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Censorship in Film: To Infinity & Beyond

This article focuses on the new Disney + Pixar film, Lightyear, and its censorship across the globe.

Background

On June 17, 2022, a new Disney + Pixar film was released, based on the legendary character Buzz Lightyear from the Toy Story animated movie series. Lightyear has been established as a prequel to the series, focusing on a human version of Buzz Lightyear, who acted as the inspiration for the toy. In this film, Buzz embarks on an intergalactic adventure alongside his recruits Izzy, Mo, Darby, and his robotic cat sidekick, Sox.

Figure 1 – Buzz, Mo, Izzy, Darby & Sox

While lovers of the Toy Story series were thrilled for this new chapter, there has been some considerable backlash across the globe due to the inclusion of a scene where two animated characters share an innocent female-on-female kiss.

The Push for Censorship

Lightyear‘s filmmakers have spoken out about the difficult time they had getting this intimate, feel-good moment into the final release of the film. “The couples as they exist – the family as they exist – was always in the film”, according to producer Galyn Susman. “It was just how much affection we could show.”

According to Susman, Disney supported the inclusion of the lesbian relationship – but pushed back on the kiss. As such, the moment was going to be cut.

Don’t Say Gay (The United States)

Soon after, Disney found itself neck-deep in controversy over recent donations made to Florida lawmakers pushing for the state’s Parental Rights in Education law (also known as the “Don’t Say Gay” Bill). This legislation aims to limit classroom discussion surrounding gender and sexual orientation for Kindergarten through the third grade.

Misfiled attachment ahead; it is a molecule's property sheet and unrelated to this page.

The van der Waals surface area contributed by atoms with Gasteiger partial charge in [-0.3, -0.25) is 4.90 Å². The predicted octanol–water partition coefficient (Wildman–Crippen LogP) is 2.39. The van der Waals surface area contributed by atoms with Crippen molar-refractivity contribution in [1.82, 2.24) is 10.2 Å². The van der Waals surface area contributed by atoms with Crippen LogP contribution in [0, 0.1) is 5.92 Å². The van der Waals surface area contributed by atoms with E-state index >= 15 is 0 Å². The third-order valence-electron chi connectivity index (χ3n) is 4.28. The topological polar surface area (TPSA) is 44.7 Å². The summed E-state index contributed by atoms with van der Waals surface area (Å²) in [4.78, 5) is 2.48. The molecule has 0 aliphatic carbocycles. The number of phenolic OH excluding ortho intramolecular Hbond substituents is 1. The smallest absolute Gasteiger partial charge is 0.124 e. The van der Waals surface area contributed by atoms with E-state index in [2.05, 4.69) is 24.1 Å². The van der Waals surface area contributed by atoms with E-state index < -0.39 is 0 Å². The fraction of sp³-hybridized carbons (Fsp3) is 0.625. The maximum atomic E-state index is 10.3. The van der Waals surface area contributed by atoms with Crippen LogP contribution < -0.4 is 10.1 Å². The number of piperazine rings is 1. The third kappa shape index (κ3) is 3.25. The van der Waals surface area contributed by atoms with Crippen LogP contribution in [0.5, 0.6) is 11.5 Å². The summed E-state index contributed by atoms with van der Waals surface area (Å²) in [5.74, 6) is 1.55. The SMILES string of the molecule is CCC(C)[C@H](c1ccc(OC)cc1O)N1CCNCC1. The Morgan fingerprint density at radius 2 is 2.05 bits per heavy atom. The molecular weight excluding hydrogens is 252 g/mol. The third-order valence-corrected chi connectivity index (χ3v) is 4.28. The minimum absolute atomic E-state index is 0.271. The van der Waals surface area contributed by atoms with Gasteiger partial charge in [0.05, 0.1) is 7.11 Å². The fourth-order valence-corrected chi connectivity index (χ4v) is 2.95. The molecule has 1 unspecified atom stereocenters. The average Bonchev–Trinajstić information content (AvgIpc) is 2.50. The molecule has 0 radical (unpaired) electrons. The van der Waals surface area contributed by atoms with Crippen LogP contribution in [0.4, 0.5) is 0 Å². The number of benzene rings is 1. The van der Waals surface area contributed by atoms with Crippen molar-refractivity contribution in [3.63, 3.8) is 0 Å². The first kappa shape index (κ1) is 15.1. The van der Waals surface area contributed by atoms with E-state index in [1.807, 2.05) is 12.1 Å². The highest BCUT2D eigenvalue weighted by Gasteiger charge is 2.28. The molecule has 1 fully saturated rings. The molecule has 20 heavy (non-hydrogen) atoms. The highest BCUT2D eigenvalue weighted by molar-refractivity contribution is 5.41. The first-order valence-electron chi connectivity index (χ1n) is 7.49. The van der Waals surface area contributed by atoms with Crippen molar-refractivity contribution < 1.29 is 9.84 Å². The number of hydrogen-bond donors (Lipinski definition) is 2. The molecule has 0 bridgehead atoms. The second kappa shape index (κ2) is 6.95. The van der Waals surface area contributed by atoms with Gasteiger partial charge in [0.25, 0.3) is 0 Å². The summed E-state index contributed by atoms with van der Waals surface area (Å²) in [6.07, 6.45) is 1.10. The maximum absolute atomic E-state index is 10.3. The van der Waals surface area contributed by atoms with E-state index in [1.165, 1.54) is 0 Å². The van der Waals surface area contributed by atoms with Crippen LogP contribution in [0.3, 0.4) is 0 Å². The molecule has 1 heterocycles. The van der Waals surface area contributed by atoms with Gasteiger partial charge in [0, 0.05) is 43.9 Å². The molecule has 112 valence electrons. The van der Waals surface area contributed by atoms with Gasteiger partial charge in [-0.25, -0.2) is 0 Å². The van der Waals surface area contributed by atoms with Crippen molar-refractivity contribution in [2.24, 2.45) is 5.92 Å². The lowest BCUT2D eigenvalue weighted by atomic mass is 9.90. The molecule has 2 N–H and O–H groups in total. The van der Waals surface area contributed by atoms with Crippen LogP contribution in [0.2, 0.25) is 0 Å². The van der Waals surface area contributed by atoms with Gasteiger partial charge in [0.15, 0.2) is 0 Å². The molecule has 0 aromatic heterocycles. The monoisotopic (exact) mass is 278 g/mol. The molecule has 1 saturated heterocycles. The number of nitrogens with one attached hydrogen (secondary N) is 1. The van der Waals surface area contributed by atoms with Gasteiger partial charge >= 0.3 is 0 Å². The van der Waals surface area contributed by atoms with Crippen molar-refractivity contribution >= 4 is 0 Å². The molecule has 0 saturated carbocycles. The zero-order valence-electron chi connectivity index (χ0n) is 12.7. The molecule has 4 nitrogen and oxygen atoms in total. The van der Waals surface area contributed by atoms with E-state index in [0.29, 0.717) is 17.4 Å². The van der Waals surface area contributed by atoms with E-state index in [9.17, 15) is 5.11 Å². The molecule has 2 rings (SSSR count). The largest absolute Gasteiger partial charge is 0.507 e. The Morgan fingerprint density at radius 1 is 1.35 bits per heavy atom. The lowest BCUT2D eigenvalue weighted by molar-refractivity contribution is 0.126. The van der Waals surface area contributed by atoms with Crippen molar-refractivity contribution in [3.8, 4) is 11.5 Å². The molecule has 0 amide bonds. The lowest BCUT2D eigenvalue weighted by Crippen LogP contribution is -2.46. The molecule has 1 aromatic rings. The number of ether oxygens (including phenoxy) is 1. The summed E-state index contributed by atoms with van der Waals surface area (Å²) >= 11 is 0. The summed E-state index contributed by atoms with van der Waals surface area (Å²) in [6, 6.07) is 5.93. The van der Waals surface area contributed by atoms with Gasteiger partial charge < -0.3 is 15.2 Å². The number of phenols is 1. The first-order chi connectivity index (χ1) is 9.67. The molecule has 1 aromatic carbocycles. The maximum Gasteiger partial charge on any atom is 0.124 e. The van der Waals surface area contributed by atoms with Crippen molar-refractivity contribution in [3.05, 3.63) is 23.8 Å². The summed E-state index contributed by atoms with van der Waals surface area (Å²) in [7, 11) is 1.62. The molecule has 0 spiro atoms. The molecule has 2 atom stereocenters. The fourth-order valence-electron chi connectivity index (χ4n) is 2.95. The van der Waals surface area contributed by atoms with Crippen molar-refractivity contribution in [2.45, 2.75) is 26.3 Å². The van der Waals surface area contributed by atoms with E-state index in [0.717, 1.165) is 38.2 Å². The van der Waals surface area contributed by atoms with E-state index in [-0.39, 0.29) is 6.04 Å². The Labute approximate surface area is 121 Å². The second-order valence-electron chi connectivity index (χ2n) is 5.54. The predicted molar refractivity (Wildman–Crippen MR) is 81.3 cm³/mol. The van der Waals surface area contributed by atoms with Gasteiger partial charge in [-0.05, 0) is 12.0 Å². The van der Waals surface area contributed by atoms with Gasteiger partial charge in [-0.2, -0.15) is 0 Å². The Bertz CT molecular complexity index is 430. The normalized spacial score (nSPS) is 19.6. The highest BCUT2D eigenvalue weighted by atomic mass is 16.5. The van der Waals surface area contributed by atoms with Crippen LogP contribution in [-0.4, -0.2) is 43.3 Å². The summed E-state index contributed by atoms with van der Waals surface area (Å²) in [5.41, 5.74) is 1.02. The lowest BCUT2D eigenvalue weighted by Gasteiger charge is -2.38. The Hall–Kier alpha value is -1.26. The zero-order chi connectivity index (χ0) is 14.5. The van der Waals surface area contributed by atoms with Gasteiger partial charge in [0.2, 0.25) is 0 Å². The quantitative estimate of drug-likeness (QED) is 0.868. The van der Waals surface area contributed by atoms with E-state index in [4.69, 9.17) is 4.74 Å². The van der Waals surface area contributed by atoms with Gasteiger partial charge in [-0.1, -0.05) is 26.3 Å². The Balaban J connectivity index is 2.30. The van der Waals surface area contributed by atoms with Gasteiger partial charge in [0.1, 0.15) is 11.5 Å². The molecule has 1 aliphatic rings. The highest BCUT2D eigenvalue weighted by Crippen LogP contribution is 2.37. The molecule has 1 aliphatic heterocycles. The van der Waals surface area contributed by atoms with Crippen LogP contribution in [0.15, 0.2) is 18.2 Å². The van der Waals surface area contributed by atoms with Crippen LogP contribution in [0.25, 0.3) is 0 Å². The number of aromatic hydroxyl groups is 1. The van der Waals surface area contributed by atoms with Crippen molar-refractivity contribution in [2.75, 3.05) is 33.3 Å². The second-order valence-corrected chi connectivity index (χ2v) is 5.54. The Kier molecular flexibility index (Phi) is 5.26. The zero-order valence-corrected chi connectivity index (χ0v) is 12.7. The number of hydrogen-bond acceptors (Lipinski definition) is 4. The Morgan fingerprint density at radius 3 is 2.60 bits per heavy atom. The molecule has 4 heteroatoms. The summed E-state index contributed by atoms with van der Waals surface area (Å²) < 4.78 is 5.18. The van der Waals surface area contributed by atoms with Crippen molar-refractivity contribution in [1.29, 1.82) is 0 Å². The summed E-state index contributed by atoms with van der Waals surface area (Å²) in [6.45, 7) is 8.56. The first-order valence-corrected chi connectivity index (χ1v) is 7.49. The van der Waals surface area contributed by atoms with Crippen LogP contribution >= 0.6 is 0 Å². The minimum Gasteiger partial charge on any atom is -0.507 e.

Figure 2 – Don’t Say Gay

The situation prompted LGBTQ+ employees of Pixar and their allies to write a statement regarding the choice by Disney executives to cut “nearly every moment of overtly gay affection… regardless of when there was protest from both the creative teams and executive leadership at Pixar.”

In the end, Disney changed its stance and the kiss was included. “We were able to put it back in and we were thrilled,” says Susman. “It’s all part and parcel of showing a wonderful relationship.”

Figure 3 – Hawthorne Family (Lightyear)

Licensing Issues (United Arab Emirates)

In the United Arab Emirates (UAE) the government’s Media Regulatory Office posted on Twitter that the film was not licensed for screenings in domestic cinemas due to violations of the country’s “media content standards.”

While homosexuality is still criminalized in the UAE, the imposed ban on Lightyear is interesting considering the announcement last year that the country would no longer be censoring movies. This change is supposed to be accompanied by a series of reforms meant to modernize the country – including the decriminalization of premarital sex.

Netflix, But No Chill (Malaysia)

In Malaysia, the film can only be viewed in its intended form on Netflix. Unfortunately for non-subscribers, the movie will not be shown in theatres. The Film Censorship Board originally approved the movie under the condition that several scenes and dialogues that it “found to contain elements promoting the LGBT lifestyle which violate key aspects of the Guidelines” were cut or muted.

However, Disney chose not to comply and cancelled the screening – unwilling to compromise on any LGBTQ+ scenes.

Rumour Has It (Indonesia)

Rumours have been circling that Indonesia will join the other nations in banning or censoring the film, but the Film Censorship Board said officials had “flagged the kissing scene” to Disney and were waiting for the company to send a completed version of the film, with subtitles, for censorship review. According to a representative, this doesn’t mean they plan to reject the movie.

The rest of the Gulf countries and the majority of the Muslim world will be unable to access the movie. According to Deadline Hollywood, Lightyear won’t be playing in Saudi Arabia, Bahrain, Qatar, Kuwait, Oman, or Egypt.

To learn more about same-sex representation in film, see our article about it here.

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